Toilte leaks in front have chk the lines and find no leaks. Is it the toilte
If you have found no leaks on the supply line, be sure to check the seal between the tank and the bowl. This is a common source of leaks, especially on older toilets that have seen much use.
Before you do that though, check carefully at the base of toilet to see if its possible any water is appearing from under the toilet. Your toilet sits on a seal, most often made of wax (sometimes rubber) that seals the water and waste from the toilet into the drain pipe. Normally, those seals last many years. Flush the toilet 3-4 times and observe whether any water seeps out under the toilet. Give it a few minutes (4-5) and recheck. If it is leaking, the fix is pretty simple: Shut off the water, disconnect the source water line just so you won't risk breaking it, and remove the 2-4 toilet bolts. Rock the toilet gently and pull straight up until the seal comes loose. The beeswax seals seem to work the best. Scape off as much of the old wax as you can, and set a new one. They are very inexpensive, and sell for around $2-3.00 USD. To reinstall, remove the protective lining (if present) on the wax, place the ring on the toilet, not the flange and carefully place it straight down onto the flange. Try not to make a mistake - line it up carefully. Press down on the toilet's seat area, maybe rocking yourself a little, until you can see the toilet is back in position.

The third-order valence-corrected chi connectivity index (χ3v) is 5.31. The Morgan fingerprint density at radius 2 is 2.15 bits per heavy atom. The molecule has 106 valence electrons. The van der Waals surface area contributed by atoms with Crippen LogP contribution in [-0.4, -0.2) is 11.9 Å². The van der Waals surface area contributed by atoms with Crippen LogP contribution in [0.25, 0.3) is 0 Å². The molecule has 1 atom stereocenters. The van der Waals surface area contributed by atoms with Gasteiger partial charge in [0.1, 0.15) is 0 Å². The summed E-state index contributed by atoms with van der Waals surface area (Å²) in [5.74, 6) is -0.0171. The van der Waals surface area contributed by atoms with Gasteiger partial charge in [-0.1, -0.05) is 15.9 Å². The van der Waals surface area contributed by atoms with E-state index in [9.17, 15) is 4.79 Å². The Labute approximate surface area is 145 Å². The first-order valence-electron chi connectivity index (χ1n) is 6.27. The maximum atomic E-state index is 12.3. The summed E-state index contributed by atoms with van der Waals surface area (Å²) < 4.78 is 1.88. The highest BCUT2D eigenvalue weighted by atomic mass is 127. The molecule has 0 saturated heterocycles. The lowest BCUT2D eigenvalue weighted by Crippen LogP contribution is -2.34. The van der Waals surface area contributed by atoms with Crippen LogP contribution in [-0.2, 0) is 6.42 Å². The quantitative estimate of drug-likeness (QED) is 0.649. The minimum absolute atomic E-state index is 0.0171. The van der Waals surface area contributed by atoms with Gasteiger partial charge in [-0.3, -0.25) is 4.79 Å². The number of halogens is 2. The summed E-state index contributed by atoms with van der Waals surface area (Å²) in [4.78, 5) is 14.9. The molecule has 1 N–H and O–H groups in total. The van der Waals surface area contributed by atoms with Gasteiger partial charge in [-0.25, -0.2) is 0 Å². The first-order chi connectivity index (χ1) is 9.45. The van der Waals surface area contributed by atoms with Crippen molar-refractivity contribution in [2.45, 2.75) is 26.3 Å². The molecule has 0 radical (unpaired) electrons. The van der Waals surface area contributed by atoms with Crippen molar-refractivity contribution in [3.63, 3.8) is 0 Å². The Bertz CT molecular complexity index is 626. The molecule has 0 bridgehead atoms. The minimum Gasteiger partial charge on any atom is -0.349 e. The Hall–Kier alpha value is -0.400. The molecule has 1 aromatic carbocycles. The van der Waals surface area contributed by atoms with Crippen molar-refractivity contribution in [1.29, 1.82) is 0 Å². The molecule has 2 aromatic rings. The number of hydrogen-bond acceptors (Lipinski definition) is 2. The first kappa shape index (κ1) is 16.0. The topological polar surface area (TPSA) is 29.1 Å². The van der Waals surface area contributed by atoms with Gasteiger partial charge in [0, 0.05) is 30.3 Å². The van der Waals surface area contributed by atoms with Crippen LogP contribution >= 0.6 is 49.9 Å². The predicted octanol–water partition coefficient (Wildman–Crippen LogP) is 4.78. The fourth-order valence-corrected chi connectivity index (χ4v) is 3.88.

Next, VERY CAREFULLY tighten the toilet's mounting bolts, a bit at a time, until secure. Over-tightening can break porcelain toilets, so be careful.
OK - either that's fixed or you've ruled it out. Next is the tank seal. Unfortunately, the only way to get to it is take the tank off. If its come to that, first go to the hardware store and secure a replacement set containing the tank seal, a new pair of brass bolts, and the bolt seals. Expect to pay around $4-5.00 USD for the set. The job is pretty easy, you use a wide flat-bladed screwdriver to loosen the (usually) brass screws in the bottom of the tank after shutting off the water and while an assistant holds the nuts from the bottom. You COULD do if yourself, but an assistant makes it easier. Carefully lift off the tank, and you'll see the seal. Remove it, and replace it with the new one, being careful to put it in the right direction, as they are usually cone-shaped. Set the tank back on, put the screws back in, using new seals/bolts (just for good luck) and reassemble. BE CAREFUL when tightening the bolts!! You can easily crack the tank if overtightened.
This is a lot of writing, but just to give you an idea, I could probably change a wax ring in 10 minutes, and the tank seal in 15 or so. Best wishes -
Jun 09, 2014 |
Batteries & Accessories